It was miserable work but we made it to the shop and started stripping the shelves of all the junk we'd come for. We work silent. I used to talk too much to fill the space between my ears. I don't do that anymore. It's just better that way. So when we heard this hissing whisper it brought us to alert fast.

"Mmmmaaaackkk."

I looked at Mack and he at me and we both dropped to the frosty-cold concrete floor fast.

"Mmmmmmaaaaaacckkk. Hhhhhelp mmmmmeee."

After hesitating, Mack started making his way towards the voice. He soundlessly ordered me to stay hidden. Not five seconds later I hear him snap, "Shit! Winx, need an assist."

I was still cautious as I hurried over just in case, and because it was so dark it took me a moment to make sense of what I was seeing.

"Is that … ?"

"Yeah. He's a mess. Looks to be shot twice. Lost a lot of blood."

It was Dylan. I looked at Mack to see what he wanted to do. I could see the war going on behind his eyes and I was right there with him. Then something changed. Without even talking about it we loaded him onto the game cart and got him back to our Base. But when I would have taken him into the Loudon house, Mack nixed that and pulled him over to the Caretaker's cottage. He did let me go get a cot for him and a couple of blankets. We took all that stuff away afterwards, over near where it looked like someone had tried to cut the QZ fence. We'd noticed there weren't as many guards on the fence but didn't know why. Something about the fence repair had always bothered us too and now we know why.

I'm not going to record the next 48 hours. Suffice it to say that between frost bite, exposure, and what we think might have been the beginning of gangrene Dylan already had a punched ticket on an outbound train when we found him. We found out that before being shot the second time he'd already been on the run from the Brigade for over a week. He'd escaped from their holding pen when he came out of his fugue of self-medication to find they weren't doing anything to help prisoners survive the cold. He got beat on twice, but it didn't stop him. What stopped him was when he got beat on by the others in the pen with him. Doesn't make sense but if we are going to believe Dylan about some things, we have to believe him about that part too.

That was a hard two days. The man was in a lot of pain and we didn't have anything that could touch it. Whether the pain was more physical than mental was debatable. We did what we could for him but it wasn't much. Towards the last couple of hours he did a lot of screaming, or tried to. We had to cover his mouth to keep the sound from rolling out. Had to tie him down to keep him from bowing up and throwing himself off the cot. I don't think any of that will ever leave me even if I find the holy grail of brain bleach. What we learned before he completely went off his rocker was worth a scream or two in my nightmares.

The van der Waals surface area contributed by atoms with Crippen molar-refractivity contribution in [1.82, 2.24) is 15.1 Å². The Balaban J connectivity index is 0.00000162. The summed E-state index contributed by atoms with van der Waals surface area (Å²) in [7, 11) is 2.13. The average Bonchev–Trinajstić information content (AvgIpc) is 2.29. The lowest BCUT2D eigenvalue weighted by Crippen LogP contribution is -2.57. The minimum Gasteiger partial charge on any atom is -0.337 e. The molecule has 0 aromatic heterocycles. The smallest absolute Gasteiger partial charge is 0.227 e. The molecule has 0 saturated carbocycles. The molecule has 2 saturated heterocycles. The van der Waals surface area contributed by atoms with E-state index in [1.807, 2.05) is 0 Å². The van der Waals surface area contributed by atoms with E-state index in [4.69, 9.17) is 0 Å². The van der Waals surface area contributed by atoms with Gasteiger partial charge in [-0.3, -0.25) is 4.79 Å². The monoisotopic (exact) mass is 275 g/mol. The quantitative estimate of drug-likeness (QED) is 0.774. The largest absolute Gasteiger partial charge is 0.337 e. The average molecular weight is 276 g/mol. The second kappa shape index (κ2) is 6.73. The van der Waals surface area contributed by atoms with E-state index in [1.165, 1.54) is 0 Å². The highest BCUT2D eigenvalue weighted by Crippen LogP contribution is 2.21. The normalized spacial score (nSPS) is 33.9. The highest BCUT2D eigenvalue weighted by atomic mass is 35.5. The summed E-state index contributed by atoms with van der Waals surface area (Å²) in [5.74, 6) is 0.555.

The QZ is a lot bigger than we knew. And we aren't the only QZ in the US. We aren't even the only QZ in the world. They've lost "containment" several times, but it looks like they expanded all of the QZs big enough this time to catch a break and give the people working on a vaccine some breathing room.

QZs are like targets. There's the original bullseye in the center and a no man's land buffer zone as an outer ring. How many rings between the bullseye and the buffer zone on the outside depends on how many times it was expanded since the original outbreak. All actively infected people are dumped into the "bullseye" in a compound run by an organization known as the Brigade. The Brigade is made up of immunes that have volunteered to sacrifice themselves for the good of country to control what goes on inside the QZ since it is too risky for people outside the QZ to really handle that stuff. The Brigade may be set up quasi-military style but it isn't military at all. There may be a few military in there because once infected you lose your "active" status, are involuntarily removed from duty, and unless you want your family to lose the benefits they are used to, you cooperate and hope that you fit in with the Brigade that is running the particular QZ you are dumped into. Assuming you survive your initial quarantine period that is.